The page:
Sundae Roast
Hugh Sundae adds some seasoning to Masterchef New Zealand

Sundae Roast: A gentle nightmare

Judge Josh Emett (right) picks on Sushil, for a change.
Judge Josh Emett (right) picks on Sushil, for a change.

Super seven? Really? Will each week from here on in have a new catch phrase? Milestones I can understand; making it to the MasterChef kitchen, making the top 10, making the grand final. But every week?

I guess I can understand the psychology, breaking a large goal (winning MasterChef) down into smaller goals (surviving the next challenge). If the stress levels I experience before a dinner party are anything to go by then perhaps I shouldn't begrudge the contestants a little mental reinforcement.

It's a surprise to see Aaron yoga-ing it up at the MasterChef mansion. Not because I doubt his commitment to all things zen, but I figure if you're going to the trouble of flying everyone to Fiji you'd probably get a couple of challenges out of it. Plus the resort guy said they were going to be there for a few days.

But back they are, and despite my earlier comments they really have reached a point I've always found to be poignant. Solo bench stage. Yep, challenge after challenge contestants have had to work side by side, sharing cooktops, receiving excess steam and fat from pressure cookers, and just generally having their personal space infringed.

Now, not only can they spread out, they have two ovens, just like my dream kitchen. Imagine the possibilities. No longer would you face the dilemma of potentially burning your roast potatoes as you get the muffin tray hot enough for the Yorkshire Puds.

But my standard-roast problems are nothing compared to the roast within a roast issues the contestants face this week. The Turduckenqua is a quail inside a chicken inside a duck inside a turkey - and it's a challenge designed by Martin Bosley - who gets the award for most down to earth guest judge so far. While I'm giving awards out, Bosley also gets one for best description of the love affair we all have cooking. "Cooking is the greatest gift of generosity, a great chef is someone who enjoys giving."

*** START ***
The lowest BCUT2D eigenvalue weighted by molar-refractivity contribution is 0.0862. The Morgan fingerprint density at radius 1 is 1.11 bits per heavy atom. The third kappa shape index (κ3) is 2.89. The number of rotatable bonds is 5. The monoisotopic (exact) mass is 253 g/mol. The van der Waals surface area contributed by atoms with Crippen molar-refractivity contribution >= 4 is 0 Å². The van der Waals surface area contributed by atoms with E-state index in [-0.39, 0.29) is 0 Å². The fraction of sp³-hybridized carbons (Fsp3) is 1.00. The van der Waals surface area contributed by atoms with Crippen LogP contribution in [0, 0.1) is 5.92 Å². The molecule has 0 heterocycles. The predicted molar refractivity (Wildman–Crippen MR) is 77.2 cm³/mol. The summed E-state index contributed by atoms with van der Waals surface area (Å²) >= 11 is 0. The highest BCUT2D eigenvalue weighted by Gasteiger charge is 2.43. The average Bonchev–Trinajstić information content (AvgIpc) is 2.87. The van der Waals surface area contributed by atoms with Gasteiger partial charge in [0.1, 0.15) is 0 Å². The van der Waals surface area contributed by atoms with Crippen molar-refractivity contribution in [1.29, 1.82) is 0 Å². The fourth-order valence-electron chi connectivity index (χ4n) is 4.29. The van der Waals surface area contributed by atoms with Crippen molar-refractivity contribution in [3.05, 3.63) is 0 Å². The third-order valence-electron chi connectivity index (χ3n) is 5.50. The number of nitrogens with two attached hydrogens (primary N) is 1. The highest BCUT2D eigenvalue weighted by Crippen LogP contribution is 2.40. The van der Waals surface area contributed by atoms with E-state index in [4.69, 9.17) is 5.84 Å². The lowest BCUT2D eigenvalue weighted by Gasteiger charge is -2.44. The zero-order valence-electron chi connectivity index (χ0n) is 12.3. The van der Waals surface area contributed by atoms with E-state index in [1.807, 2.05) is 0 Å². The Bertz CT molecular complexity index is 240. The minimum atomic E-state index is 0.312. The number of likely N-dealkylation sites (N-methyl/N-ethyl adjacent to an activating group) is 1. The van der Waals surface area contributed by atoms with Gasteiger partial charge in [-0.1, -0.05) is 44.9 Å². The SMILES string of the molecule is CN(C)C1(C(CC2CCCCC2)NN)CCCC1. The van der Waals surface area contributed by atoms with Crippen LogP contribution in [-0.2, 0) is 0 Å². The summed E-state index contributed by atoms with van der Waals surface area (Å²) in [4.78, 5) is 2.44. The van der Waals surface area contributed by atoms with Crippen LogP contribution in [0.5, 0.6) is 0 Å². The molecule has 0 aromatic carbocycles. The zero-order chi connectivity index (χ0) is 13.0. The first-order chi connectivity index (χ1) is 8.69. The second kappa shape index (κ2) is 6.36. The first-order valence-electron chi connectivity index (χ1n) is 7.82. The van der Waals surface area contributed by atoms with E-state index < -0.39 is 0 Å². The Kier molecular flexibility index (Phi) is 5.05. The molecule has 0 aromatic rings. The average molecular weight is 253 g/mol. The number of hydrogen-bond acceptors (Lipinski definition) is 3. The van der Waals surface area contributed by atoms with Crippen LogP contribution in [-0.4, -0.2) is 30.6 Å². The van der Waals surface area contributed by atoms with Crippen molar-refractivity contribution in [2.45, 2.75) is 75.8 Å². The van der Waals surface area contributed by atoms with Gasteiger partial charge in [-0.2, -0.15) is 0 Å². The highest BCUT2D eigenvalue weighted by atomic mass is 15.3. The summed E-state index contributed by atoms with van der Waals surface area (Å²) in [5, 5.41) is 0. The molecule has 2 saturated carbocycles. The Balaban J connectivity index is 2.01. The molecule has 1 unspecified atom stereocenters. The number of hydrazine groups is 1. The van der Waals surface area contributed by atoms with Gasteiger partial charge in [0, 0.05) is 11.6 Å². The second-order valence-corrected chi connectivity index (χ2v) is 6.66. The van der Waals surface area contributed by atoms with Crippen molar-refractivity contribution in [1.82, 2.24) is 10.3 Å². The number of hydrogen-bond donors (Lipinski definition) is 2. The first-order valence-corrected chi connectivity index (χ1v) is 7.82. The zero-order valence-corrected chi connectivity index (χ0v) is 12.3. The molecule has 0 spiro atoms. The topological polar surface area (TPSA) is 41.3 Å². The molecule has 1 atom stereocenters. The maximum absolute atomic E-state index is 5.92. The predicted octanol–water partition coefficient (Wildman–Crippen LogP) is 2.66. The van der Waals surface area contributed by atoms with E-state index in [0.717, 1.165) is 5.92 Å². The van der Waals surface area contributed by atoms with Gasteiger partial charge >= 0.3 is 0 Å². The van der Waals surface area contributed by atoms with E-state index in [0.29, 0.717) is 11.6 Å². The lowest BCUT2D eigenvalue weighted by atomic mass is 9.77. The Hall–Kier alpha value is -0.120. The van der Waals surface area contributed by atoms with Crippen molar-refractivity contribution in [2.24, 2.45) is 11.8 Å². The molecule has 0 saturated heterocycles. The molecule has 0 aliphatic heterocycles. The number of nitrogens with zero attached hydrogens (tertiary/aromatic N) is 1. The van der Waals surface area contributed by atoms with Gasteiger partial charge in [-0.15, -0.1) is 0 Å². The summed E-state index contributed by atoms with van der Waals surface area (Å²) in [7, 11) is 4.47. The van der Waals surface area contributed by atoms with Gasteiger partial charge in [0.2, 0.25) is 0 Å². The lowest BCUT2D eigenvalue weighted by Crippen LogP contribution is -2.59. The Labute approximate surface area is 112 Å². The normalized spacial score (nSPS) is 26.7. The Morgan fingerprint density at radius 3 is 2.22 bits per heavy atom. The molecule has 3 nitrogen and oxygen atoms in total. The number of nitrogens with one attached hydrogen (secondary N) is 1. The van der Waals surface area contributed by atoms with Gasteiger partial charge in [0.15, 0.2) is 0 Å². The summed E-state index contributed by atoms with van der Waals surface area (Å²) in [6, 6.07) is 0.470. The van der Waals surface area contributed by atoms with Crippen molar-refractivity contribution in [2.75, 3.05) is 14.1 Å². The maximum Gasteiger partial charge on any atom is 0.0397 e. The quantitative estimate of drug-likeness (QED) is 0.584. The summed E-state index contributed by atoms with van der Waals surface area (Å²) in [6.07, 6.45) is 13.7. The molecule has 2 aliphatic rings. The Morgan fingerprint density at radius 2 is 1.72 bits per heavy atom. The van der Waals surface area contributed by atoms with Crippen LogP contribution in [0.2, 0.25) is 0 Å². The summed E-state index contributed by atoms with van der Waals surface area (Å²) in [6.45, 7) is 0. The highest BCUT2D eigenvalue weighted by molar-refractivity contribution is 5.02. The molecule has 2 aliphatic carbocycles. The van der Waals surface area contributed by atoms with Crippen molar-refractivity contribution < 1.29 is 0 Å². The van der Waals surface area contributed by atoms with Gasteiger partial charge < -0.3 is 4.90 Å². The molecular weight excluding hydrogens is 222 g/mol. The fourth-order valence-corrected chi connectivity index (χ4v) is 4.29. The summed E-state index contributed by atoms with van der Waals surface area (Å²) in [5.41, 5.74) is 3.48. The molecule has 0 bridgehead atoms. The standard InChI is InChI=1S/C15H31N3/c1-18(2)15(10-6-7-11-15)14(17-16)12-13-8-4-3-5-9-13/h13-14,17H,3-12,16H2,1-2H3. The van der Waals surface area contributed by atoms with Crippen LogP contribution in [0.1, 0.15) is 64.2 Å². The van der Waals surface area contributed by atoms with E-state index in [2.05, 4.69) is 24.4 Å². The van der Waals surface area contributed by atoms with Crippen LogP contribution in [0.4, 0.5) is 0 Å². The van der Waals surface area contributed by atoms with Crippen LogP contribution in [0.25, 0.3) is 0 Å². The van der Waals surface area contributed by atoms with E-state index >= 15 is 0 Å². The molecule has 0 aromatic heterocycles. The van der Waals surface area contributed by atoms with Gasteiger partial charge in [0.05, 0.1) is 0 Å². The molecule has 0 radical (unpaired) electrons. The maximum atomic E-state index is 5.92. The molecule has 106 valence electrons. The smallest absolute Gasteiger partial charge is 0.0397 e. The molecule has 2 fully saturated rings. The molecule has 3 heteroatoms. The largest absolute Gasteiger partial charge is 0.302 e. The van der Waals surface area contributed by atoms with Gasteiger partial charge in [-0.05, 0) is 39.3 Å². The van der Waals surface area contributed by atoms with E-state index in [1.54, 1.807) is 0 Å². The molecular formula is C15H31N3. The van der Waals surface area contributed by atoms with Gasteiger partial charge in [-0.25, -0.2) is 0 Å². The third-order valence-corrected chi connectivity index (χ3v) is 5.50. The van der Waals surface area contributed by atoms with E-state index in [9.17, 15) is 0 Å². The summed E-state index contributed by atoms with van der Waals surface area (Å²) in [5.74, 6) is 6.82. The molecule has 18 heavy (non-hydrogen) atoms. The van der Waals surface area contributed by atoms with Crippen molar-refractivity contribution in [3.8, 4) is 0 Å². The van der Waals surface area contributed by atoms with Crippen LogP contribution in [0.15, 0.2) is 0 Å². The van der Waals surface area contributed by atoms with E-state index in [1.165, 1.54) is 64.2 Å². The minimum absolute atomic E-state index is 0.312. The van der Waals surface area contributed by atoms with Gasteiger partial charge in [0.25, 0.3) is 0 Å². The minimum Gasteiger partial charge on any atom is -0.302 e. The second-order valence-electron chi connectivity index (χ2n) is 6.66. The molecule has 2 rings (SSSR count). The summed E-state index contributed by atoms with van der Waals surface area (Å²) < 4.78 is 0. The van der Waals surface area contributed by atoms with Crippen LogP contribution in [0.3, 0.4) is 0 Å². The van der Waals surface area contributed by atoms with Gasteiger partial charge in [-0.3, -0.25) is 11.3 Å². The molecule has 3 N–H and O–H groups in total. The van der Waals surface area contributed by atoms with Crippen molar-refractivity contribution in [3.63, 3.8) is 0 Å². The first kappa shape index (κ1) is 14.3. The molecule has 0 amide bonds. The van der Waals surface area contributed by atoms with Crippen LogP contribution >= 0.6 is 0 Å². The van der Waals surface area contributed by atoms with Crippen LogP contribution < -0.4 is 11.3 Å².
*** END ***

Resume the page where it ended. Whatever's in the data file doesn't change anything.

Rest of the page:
Well you'd have to, to put yourself through making this Turduckenqua. It's a slightly down-scaled version of the Turducken that meat-aficionado friends and I have talked about making, where whole birds are used. Today contestants have the blessing of only having to use breasts. Still, it's a tall order.

"Everyone's very stressed," Kelly tells Simon Gault. Amazingly he asks why.

The yoga is paying off for the Aaronator, who doesn't seem too stressed at all, on the outside at least.

"If we'd had to debone all of the birds from scratch and use every part of every bird it would be an absolute nightmare," he says. "As it is, it's just like a gentle nightmare."

A very involved gentle nightmare. Pausing the episode on the recipe I see that the stuffing is made from bird trimmings. They need to be blitzed with other ingredients which need to be fried off first. Once the beast is in the oven the pressure doesn't stop, accompaniments and a pan gravy also have to be made. But we're nowhere near that yet.

"We should be hearing now, the sound of meat being beaten out, I'm not hearing those noises," Bosley tells Gault. I like Bosley. He's understated and knowledgeable. He would actually make a great permanent judge.

Perfectionist Vanessa has struck an early problem. She's cut her turkey breast the wrong way. I can sympathise, I have the same reoccurring problem with tomatoes. In this case though I'm unsure if it will be a problem and knowing Vanessa's luck it will probably make it better.

Paula also has a problem, her Turduckenqua is huge and that could be an issue when it comes to cooking time. It looks like a burger that's been served in an American speed-eating competition. How did this happen? Surely they're all given similar size birds, did she beat it out too much?

"This is prehistoric," says Ray McVinnie. "This is from the kitchen of Wilma Flintstone."

As I'm considering Paula's predicament I start to notice that I've warmed to many of the current crop and I'm not ready for them to go. Three or four of them anyway. Immediately the episode has become that much more important as I realise I'm finally quite invested in this bloody show.

But really, I'm invested in Aaron. The Aaronator. Sure - it's a competition, but he has consistently demonstrated such technique and knowledge of flavour that he deserves to win. If I was worried for Paula, I'm scared for Aaron, as he doesn't seem on top of things.